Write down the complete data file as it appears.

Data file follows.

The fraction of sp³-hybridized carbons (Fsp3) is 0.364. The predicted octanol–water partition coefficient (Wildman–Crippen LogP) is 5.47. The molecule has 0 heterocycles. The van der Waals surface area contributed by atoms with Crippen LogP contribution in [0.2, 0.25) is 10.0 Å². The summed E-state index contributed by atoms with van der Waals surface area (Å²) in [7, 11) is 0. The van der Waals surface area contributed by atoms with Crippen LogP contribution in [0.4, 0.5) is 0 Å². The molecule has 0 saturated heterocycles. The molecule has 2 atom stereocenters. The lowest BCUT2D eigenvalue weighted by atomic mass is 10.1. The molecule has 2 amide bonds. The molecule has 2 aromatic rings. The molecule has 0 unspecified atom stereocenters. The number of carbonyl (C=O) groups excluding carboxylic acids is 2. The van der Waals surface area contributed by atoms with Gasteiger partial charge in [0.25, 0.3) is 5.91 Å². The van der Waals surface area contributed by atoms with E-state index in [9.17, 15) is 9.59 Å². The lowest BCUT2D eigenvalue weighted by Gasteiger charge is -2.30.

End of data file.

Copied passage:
The fraction of sp³-hybridized carbons (Fsp3) is 0.364. The predicted octanol–water partition coefficient (Wildman–Crippen LogP) is 5.47. The molecule has 0 heterocycles. The van der Waals surface area contributed by atoms with Crippen LogP contribution in [0.2, 0.25) is 10.0 Å². The summed E-state index contributed by atoms with van der Waals surface area (Å²) in [7, 11) is 0. The van der Waals surface area contributed by atoms with Crippen LogP contribution in [0.4, 0.5) is 0 Å². The molecule has 0 saturated heterocycles. The molecule has 2 atom stereocenters. The lowest BCUT2D eigenvalue weighted by atomic mass is 10.1. The molecule has 2 amide bonds. The molecule has 2 aromatic rings. The molecule has 0 unspecified atom stereocenters. The number of carbonyl (C=O) groups excluding carboxylic acids is 2. The van der Waals surface area contributed by atoms with Gasteiger partial charge in [0.25, 0.3) is 5.91 Å². The van der Waals surface area contributed by atoms with E-state index in [9.17, 15) is 9.59 Å². The lowest BCUT2D eigenvalue weighted by Gasteiger charge is -2.30.